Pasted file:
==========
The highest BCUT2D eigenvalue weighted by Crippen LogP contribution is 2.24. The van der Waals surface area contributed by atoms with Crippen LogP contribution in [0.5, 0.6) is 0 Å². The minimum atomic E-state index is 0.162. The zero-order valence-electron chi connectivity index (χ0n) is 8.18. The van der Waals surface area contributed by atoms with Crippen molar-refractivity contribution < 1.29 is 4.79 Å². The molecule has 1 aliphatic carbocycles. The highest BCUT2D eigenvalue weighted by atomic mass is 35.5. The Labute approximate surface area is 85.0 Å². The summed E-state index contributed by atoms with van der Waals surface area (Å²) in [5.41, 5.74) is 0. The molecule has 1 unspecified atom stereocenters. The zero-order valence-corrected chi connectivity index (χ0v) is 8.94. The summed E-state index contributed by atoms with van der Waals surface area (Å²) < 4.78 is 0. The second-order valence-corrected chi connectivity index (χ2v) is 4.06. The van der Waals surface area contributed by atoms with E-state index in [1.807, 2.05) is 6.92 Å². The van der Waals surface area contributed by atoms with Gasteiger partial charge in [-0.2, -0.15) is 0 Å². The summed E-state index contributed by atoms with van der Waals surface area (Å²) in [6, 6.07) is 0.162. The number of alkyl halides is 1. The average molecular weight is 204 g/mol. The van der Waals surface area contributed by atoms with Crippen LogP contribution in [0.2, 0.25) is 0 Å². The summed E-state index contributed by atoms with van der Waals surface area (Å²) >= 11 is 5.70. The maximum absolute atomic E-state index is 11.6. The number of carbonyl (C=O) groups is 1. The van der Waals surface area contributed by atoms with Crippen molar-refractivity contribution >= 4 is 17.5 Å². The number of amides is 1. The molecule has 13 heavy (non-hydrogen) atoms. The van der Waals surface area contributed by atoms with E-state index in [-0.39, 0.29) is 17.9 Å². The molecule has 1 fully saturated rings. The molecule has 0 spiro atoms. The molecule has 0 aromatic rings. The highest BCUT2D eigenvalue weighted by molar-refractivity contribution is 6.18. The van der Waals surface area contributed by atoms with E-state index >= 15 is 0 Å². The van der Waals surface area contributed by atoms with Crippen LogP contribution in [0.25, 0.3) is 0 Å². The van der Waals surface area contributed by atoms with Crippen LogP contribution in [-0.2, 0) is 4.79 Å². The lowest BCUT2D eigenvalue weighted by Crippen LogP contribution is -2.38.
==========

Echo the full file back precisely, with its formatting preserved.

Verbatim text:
The highest BCUT2D eigenvalue weighted by Crippen LogP contribution is 2.24. The van der Waals surface area contributed by atoms with Crippen LogP contribution in [0.5, 0.6) is 0 Å². The minimum atomic E-state index is 0.162. The zero-order valence-electron chi connectivity index (χ0n) is 8.18. The van der Waals surface area contributed by atoms with Crippen molar-refractivity contribution < 1.29 is 4.79 Å². The molecule has 1 aliphatic carbocycles. The highest BCUT2D eigenvalue weighted by atomic mass is 35.5. The Labute approximate surface area is 85.0 Å². The summed E-state index contributed by atoms with van der Waals surface area (Å²) in [5.41, 5.74) is 0. The molecule has 1 unspecified atom stereocenters. The zero-order valence-corrected chi connectivity index (χ0v) is 8.94. The summed E-state index contributed by atoms with van der Waals surface area (Å²) < 4.78 is 0. The second-order valence-corrected chi connectivity index (χ2v) is 4.06. The van der Waals surface area contributed by atoms with E-state index in [1.807, 2.05) is 6.92 Å². The van der Waals surface area contributed by atoms with Gasteiger partial charge in [-0.2, -0.15) is 0 Å². The summed E-state index contributed by atoms with van der Waals surface area (Å²) in [6, 6.07) is 0.162. The number of alkyl halides is 1. The average molecular weight is 204 g/mol. The van der Waals surface area contributed by atoms with Crippen LogP contribution in [0.2, 0.25) is 0 Å². The summed E-state index contributed by atoms with van der Waals surface area (Å²) >= 11 is 5.70. The maximum absolute atomic E-state index is 11.6. The number of carbonyl (C=O) groups is 1. The van der Waals surface area contributed by atoms with Crippen molar-refractivity contribution >= 4 is 17.5 Å². The number of amides is 1. The molecule has 13 heavy (non-hydrogen) atoms. The van der Waals surface area contributed by atoms with E-state index in [-0.39, 0.29) is 17.9 Å². The molecule has 1 fully saturated rings. The molecule has 0 spiro atoms. The molecule has 0 aromatic rings. The highest BCUT2D eigenvalue weighted by molar-refractivity contribution is 6.18. The van der Waals surface area contributed by atoms with E-state index >= 15 is 0 Å². The van der Waals surface area contributed by atoms with Crippen LogP contribution in [0.25, 0.3) is 0 Å². The van der Waals surface area contributed by atoms with Crippen LogP contribution in [-0.2, 0) is 4.79 Å². The lowest BCUT2D eigenvalue weighted by Crippen LogP contribution is -2.38.